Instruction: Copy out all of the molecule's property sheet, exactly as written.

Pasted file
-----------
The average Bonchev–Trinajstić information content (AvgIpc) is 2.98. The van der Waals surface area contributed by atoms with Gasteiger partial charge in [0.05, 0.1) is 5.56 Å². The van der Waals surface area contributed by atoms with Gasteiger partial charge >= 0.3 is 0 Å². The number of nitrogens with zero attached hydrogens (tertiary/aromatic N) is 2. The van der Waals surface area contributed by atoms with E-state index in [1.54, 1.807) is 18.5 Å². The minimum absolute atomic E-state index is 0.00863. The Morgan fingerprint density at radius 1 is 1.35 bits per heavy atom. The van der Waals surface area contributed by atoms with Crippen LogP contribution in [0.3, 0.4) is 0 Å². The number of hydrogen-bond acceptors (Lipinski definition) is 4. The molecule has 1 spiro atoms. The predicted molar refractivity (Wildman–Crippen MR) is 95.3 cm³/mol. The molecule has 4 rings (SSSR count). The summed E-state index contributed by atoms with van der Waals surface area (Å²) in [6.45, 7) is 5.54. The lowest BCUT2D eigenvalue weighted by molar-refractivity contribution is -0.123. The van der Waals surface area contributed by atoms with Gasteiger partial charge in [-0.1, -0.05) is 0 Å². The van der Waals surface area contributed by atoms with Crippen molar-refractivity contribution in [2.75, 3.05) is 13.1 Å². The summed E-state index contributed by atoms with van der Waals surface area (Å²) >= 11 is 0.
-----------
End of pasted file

The average Bonchev–Trinajstić information content (AvgIpc) is 2.98. The van der Waals surface area contributed by atoms with Gasteiger partial charge in [0.05, 0.1) is 5.56 Å². The van der Waals surface area contributed by atoms with Gasteiger partial charge >= 0.3 is 0 Å². The number of nitrogens with zero attached hydrogens (tertiary/aromatic N) is 2. The van der Waals surface area contributed by atoms with E-state index in [1.54, 1.807) is 18.5 Å². The minimum absolute atomic E-state index is 0.00863. The Morgan fingerprint density at radius 1 is 1.35 bits per heavy atom. The van der Waals surface area contributed by atoms with Crippen LogP contribution in [0.3, 0.4) is 0 Å². The number of hydrogen-bond acceptors (Lipinski definition) is 4. The molecule has 1 spiro atoms. The predicted molar refractivity (Wildman–Crippen MR) is 95.3 cm³/mol. The molecule has 4 rings (SSSR count). The summed E-state index contributed by atoms with van der Waals surface area (Å²) in [6.45, 7) is 5.54. The lowest BCUT2D eigenvalue weighted by molar-refractivity contribution is -0.123. The van der Waals surface area contributed by atoms with Gasteiger partial charge in [-0.1, -0.05) is 0 Å². The van der Waals surface area contributed by atoms with Crippen molar-refractivity contribution in [2.75, 3.05) is 13.1 Å². The summed E-state index contributed by atoms with van der Waals surface area (Å²) >= 11 is 0.